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Lethbridge Herald Newspaper Archives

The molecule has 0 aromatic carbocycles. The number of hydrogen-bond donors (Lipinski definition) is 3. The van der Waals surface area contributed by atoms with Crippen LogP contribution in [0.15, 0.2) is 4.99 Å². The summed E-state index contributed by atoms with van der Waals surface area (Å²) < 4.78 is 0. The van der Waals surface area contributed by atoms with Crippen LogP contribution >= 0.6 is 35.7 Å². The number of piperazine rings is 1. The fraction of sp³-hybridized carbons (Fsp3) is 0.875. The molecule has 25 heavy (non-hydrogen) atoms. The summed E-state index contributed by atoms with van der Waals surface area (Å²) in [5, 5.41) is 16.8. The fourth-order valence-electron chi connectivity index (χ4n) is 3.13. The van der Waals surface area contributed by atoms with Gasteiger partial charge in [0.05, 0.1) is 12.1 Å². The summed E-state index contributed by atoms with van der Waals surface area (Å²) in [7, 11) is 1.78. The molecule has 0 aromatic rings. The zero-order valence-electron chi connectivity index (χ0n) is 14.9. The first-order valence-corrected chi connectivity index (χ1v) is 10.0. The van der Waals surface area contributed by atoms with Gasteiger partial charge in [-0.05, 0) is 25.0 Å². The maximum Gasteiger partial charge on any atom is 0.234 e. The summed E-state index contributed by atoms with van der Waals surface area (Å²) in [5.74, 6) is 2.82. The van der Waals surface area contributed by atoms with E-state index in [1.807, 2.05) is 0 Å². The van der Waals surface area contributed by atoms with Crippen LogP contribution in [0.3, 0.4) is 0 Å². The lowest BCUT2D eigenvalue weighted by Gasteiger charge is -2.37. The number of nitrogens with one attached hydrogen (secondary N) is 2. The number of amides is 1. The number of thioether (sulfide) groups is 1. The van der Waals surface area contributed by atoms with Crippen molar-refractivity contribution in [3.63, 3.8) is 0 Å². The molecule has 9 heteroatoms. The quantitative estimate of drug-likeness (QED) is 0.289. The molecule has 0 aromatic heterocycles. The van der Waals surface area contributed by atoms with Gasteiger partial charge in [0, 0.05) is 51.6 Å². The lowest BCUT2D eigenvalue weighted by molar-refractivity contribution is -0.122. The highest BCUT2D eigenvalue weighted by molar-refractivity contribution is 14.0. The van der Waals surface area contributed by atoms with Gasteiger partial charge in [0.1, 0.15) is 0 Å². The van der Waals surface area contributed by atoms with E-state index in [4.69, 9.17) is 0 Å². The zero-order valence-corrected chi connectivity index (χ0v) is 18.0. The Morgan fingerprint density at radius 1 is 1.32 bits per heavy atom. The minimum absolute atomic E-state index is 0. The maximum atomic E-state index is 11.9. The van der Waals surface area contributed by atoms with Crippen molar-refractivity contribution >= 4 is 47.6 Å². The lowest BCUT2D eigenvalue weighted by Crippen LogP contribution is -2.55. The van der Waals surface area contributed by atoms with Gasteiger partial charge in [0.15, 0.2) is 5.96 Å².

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Lethbridge Herald, The (Newspaper) - March 27, 1973, Lethbridge, Alberta 16 THE UTHRRIDGE HERAIO Tuesday, March 27, 1973 Ask Andy The pineapple Andy sends a complete 20- volume set of the Merit Stu- dents Encyclopedia to Frant- ic Harrington, age 14, of Lan- sing, Michigan, for his ques- tion: Did Hid pineapple originate m Hawaii? The pineapple originated m South America, where most of the world's edible vegetables got their slart. It is possible that Columbus tasied the delectable fruit when he visit- ed the West Indies. Later, pine- apple plants were introduced into many lands. We are not sure who' look Iho first ones to Hawaii, but several basic im- provements had to be made before it grew (here as a ma- jor crop. Nowadays, fragrant pineap- ple plants thrive on acres SoulH America, plus the West Indies. This was the pineapple story when the Spanish arriv- ed in lire late 1400s. Later, when sailing ships made fairly regular voyages across the Pacific, some un known person took pineapple plants to Hawaii. From an ok diary, we know that they were growing there as long ago 1813. But for the next 70 yean or so, nobody thought Ihcj would amount to much. Then ir 1885, two events occurred tha changed the course of pineap pie history in Hawaii. A new sweet variety had bee developed in Jamaica anil of these plants were sent to Ihe islands. Possibly they would have perished but John Kidwell also ar- rived. He was a talented horti- culturist from England who knew that the island soil need- ed boosting and just how to Your horoscope By JEANE DIXON WEDNESDAY, MARCH 28 Y 0 U K BIRTHDAY TO- DAY: After a slow start your year builds to a plateau of general tlirifty success, im- proved standing in the world. Today's natives include many who distinguish themselves tor courage in dangerous places and advcnlures. AKIES (March 21 April It may take most of the day to get on the right track for ser- ious business, and very likely it's just as well. TAURUS (April 20-May This isn't a favorable time for promises. Live for the mo- ment, let people express them- selves without your immediate comment. of various Hawaiian islands. They seem even more at home there than the sugar cane that occupies acres. But a century ago. Hawaiian pineap- ples were few and far between and certainly nobody guessed that someday they would pro- vide a quarter if, the world supply. In fact, right up lo 1814 more pineapples were grown in Florida than in Hawaii. Tracing a popular plant back to its native land is never easy. This is because mankind is by nature a gourmet type world traveler. From the very begin- ning he was a born wanderer and from the very beginning he did liis best lo take home samples of the foreign foods he tasted. Our cavemen an- cestors might have regarded the doggie-bag among the greatest inventions of history. Obviously a plant as tasty as the pineapple was destined for global travel. Experts suspect that it originated either in Bra- zil or Paraguay. But before its native home could be recorded, transplants were thriving in many parts of Central and do this. Kidwell's expert know- how plus a lot of tender loving agricultural care brought suc- cess. The pineapple plant is a slow grower and the first harvest is not ready -for 20 months. In 1900, the Hawaiian fields show- ed great promise. But they did not out-produce Brazil, their original home, until after World War I In the early 1800s, pineap- ples were introduced into the Azores, South Africa and Aus- tralia. In 1860 they were thriv- ing in Florida. This was long before they became a major crop in Hawaii. Other -pineap- ple growing countries include Mexico, Taiwan and Puerto lUco. The original homelands, Brazil and Paraguay, still pro- duce their share. Questions asked by children at Herald readers should be mailed to Ask Andy, P.O. 765. Hunticgton Beach, California 526IS. (Copyright Chronicle Publishing Co. 1373) Fun with figures By J. A. II, HUNTER GEMINI (May 21 June It's an interesting clay in which nothing is apt to have a lasting impact on your life unless you make a needless error. CANCER (June 21 July 21 Explaining plans insures inter- ference and complications. Ac- counting for past enterprises becomes a fine art. Just keep the story straight. LEO (July 23 Aug. You should pause to think where you are in your lifecyctc, ask the questions you've dodged for so long. VIRGO (Aug. 23 Sept. The discipline to stop short of overdoing, belaboring a point of argument, adding a "last touch" is your much needed virtue. LIBRA (Sept. 23 Oct. If you are entrusted with group finances, be prudent in your management Evening hours may include something long SCORPIO (Oct. 23 Nov. Nearly all the day and early vening'is spent in practice to- vard an evening show-down in vhich your finest skills are manifest. SAGITTARIUS (Nov. 22-Dec What looks like easy mon- TUMBLEWEEDS-By Tom K. Ryan HAS NOT? Each distinct letter in this easy addition stands for a parti- cular but different digit. What is that GOON? GOREN ON BRIDGE GOON Thanks for an idea to G. A Ferrell, Huntsville, Alabama. (Answer tomorrow) Yesterday's answer: Liz, years old. PECAUSfr SIR, EVERY OTHER PRAVE POES NOT, AS OPTOSEP TO YOURSELfi FINP IT NECESSARY TO MOUNT A STEEP1 VIA A STEPLA7PER! BLONDlE-By Chic Young ey isn't. Slay with regular work labits and normal procedures. CAPRICORN (Dec. 22 Jan. Getting down to work usu- ally has its merits, but for the moment it doesn't quite come off. Avoid forcing issues. AQUARIUS (Jan. 20 Feb Tidy up your work sched- ule, do some trouble-shooting, last minute checking. You are in a pause prior to a flurry of activity. PISCES (Fell. 19 March Bridle your temper and your bright remark; both are apt to be misplaced and misunder- stood. 1073, The Chicago Tribune OKAY, I'U- HAVE DESSERT IF YOU'LL HAVE DESSERT IECES OF BAHAMA CREAM PIE THIS WE CAW BLAME IT ON J EACH OTHER BEETLE BAlLEY-By Mort Walker BV CHARLES H. GOREN e ;tn, TTM Chlugp Trltini East-West vulnerable. West deals, NORTH 4 Q 10 7 6 OK3 952 K J 6 WEST EAST V 10 9 S 6 W K J 7 Z 06 OAQH871 10 8731 5 SOUTH A K J 5 OQ5 3 03 A Q 8 1 The bidding: West North Pass Pass Pass Pass 1O Pass Pass Pass Pass Pass South Opening lead: Six of 0 Beset by adverse distribu- tion and communication problems. South nevertheless managed to salvage his six spade contract by catching Ills opponent in an unusual equeeze. North opened the bidding i with one diamond and South responded with one spade. fWhen North raised to three his holding revalu- ing to 18 points in support- South tested for slam by bid- ding four clubs. i Altho North's holding did Jnot include many he had only one ace and two kings his values appeared to fit well, and he felt war- ranted in giving one push, particularly since his try could be made below the game level. He cue bid the ace of hearts, which was all that South needed to hear. He proceeded forthwith to 6bc spades. West opened his singleton diamond in the hope of ob- taining a ruff, North played I the jack and East won the trick wilh the queen. In or- der to retain conlrol of the cult, East returned a small diamond. Declarer ruffed with the jack of spades and West discarded a heart. South played the of spades and led a small cos to the queen in an attempt to split out the trump suit. If the spades had divided two- tiro, declarer would have been able to ruff out both of his losing hearts. When East showed out on the second roundj complications set in. There was not sufficient communications between his own hand and the dummy for South to ruff out both of his losing hearts, so he sought for an alternative plan. Presently he observed a way to exert pressure on East if the latter held the king of hearts in addition to the high diamonds. Trumps were temporarily abandoned and declarer proceeded to cash out his clubs. Fortu- nately for him, West fol- lowed to oil four rounds. A heart was led to the ace aJid this was the position: NORTH A 107 Wold 0 K9 A Void WEST EAST 49 4 Void LAWRENCE E. LAMB, M. D. Tobacco hazard hits non-smoker O Void Void 0 A II) Void SOUTH A K5 0 Void A Void The ten of spades was led find East bad to make a dis- card. He was reluctant to part with the ten of dia- monds, for that would leave South in position lo ruff out the ace of diamonds next and establish dummy's king. East chose lo discard the jack of hearts. Declarer pro- ceeded to overtake the ten of spades with his king and ruffed a heart in dummy as East followed wilh the king. The closed hand was reen- tered by trumping a dia- mond and the queen of hearts took the fulfilling trick. Dear Dr. Laroli it harm- ful to be in the same 15 by 15- foot room with three smokers? I have never smoked and feel no adverse effects from their presence hut still I am concern- ed about the possibility of harmful effects on myself. Dear Reader The Surgeon General of the U.S. Public Health Service says it is. Brown stained cells are in the sput- um of nonsmokers. if they live with, or arc in close proximity to, chronic smokers. The effects on the nonsmokers aren't as prevalent in regards to the tar in the tobacco. However, the nonsmoker has not developed a olerance to the nicotine in the moke or some of the irriSating umes that are in it, and will dually have more trouble with riese than the smoker does. Finally, the smoke that comes off the cigarettes, pipes cigars contains carbon monoxide. In a small closed with smokers the carbon monoxide level can fairly rap- dly exceed the levels normally accepted as safe levels by in- dustry. Carbon monoxide tends to combine with the hemoglobin pigment in Ihe red blood cells of the blood stream and pre- vent them from being able to carry oxygen. Chronic smokers have a higher degree of.carbon monoxide in their blood than ncnsmokers. They have adapt ed to these changes and, as a result, tolerate the carbon mon- oxide that they create better LI'L ABNER-By Andy Copp a heavy smoker. The basic fact is that the nonsmoker's right lo clean air is being preempted by the smoker's unhealthy hab- it. Dear Dr. Lamb have doubt about the milk we are drinking and I am writng to see if you can help us. We want to know which is better, fresh cow milk or the powered milk sold in cartons to make 14 quarts of milk. We are ages 8 to 12, grownups and old people. We all have good digestions and better appetities. ARCHIE-By Bob Montana than the nonstnoker. I really don't believe that smokers realize the amount of actual physical discomfort they cause other people who do not share their habit. Not only are normal people afflicted with the problems I've bust mention- ed from other people smoking, hut individuals who are excep- Honally sensitive or those with asthama and allergic responses may he placed in a realalively serious circumstance if they are forced to cohabit in an air- plane, or public conveyance, or other small confined space with Dear Reader They arc both good products. AT any heart specialists feel that you should limit the amount of sat- urated fat in your diet and for these reasons would like to lim- it the amount of whole milk that individuals use. A good subsli- lue is fortified skim milk. Many of the cartons fl dry milk powder are far free and would satisfy the recom- mendations in this regard from the heart specialists. Other than the difference in fat content that may be found between the fresh milk and the fat-free pow- dered milk, there is no import- ant difference in terms of nu- trition. There are some other prob- lems with fresh cow milk, i by that you mean unpasleurized To get unpasteurized milk you'i almost have to be getting you milk directly from the farm Unpasteurized milk can trans mit some diseases such as bru cellosis and it was in the inter est of sanitation, with the goa AS WELL FIX UP THE LESS -ntn ARCHIE, HOW CAN YOU HOSE DOWN OUR ICE SCULPTURE IN THIS FREEZINO HI AND lOlS-By Dik I KNOW I LEFT rr AROUND HERE SOMEWHERE of protecting people's health, that pasteurization regulations have been put into effect for most commercial dairies in the country. Send your questions lo Dr. T.amD, in care of this news- Taper, P.O. Box 1551, Radio City Station, New York, N.Y. 10019. For a copy of Dr. Lamb's booklet on cholesterol, send 50 cents to the same ad- tress and ask for "Cholester- ol" booklet. HAGAR the HORRIBfE-By Dik Browne SHORT RIBS-By Frank O'Neol BUGS BUNNY ISN'T THERE ANYTHING HE COULP OUST HAVE fVM WITH? THIS ONE'U- MAKE A HUMAN COMPUTER OUT O' HIM I AFTER HE PLAYS THIS SAME HE'LU KNOW MORE WDRDSTHANA CONSRESSAWl! CICERO A) EPUCATION- BIRTHPAV BISRISHT NOW! ;